Your critters are soft, vibrant and fun to look at. When I used watch you play with them, it made me really happy, just like you!

Your happiness spreads to everyone around you—especially to me.  I could watch you all day long. Your sweet face barely contains all the happiness it expresses. Your eyes look big and deep into your critters as your mouth stretches wide, like it’s not possible to hold back the joy within your heart. Sound almost escapes but you don’t want to make the noise. It would be so loud and hurt your ears so you hold that all inside. It thrills me to see you overwhelmed by joy.

Most people who ride on my seats don’t experience the intensity of emotions that you do.  Most riders stifle their feelings, because of the other people around them. But you don’t. You are pure 100% “you”--  un-hindered.

It is a breath of fresh air for me. It’s like opening my windows to have someone like you ride me every day to school.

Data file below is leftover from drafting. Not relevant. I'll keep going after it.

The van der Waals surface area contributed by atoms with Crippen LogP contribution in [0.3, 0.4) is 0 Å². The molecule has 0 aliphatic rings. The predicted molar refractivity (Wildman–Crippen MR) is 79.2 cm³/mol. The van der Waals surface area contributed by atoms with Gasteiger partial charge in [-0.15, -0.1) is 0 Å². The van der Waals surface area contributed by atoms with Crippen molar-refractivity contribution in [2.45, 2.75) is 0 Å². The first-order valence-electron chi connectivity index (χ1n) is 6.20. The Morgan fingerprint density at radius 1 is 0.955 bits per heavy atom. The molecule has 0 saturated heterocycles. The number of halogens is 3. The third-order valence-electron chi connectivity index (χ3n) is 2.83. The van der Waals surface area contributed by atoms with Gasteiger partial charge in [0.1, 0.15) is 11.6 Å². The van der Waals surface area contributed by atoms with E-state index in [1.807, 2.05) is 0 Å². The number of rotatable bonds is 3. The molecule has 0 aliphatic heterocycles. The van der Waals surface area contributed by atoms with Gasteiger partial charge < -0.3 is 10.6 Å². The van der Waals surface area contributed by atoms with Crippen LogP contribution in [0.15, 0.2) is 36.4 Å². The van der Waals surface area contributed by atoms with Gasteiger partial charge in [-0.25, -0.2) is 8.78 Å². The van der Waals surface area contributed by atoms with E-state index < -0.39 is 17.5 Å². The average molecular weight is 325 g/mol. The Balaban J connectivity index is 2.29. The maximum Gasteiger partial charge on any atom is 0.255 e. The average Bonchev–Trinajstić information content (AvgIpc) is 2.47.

So I am happy to absorb your extra sounds and energy when you need me too. I am here and I am able to handle it. I will absorb all I can and try my best to give you a nice ride to and from school each day.

You are welcome on my seats and I am happy to assist you.

With much love and adoration,

Bus 35

At this time, Stevie is doing great on his bus to and from school!  For many years (and still from time-to-time) he had extreme difficulties with panic attacks and sensory issues on the bus.  This post is written with intent to explore some of the reasons why it had been so hard for him.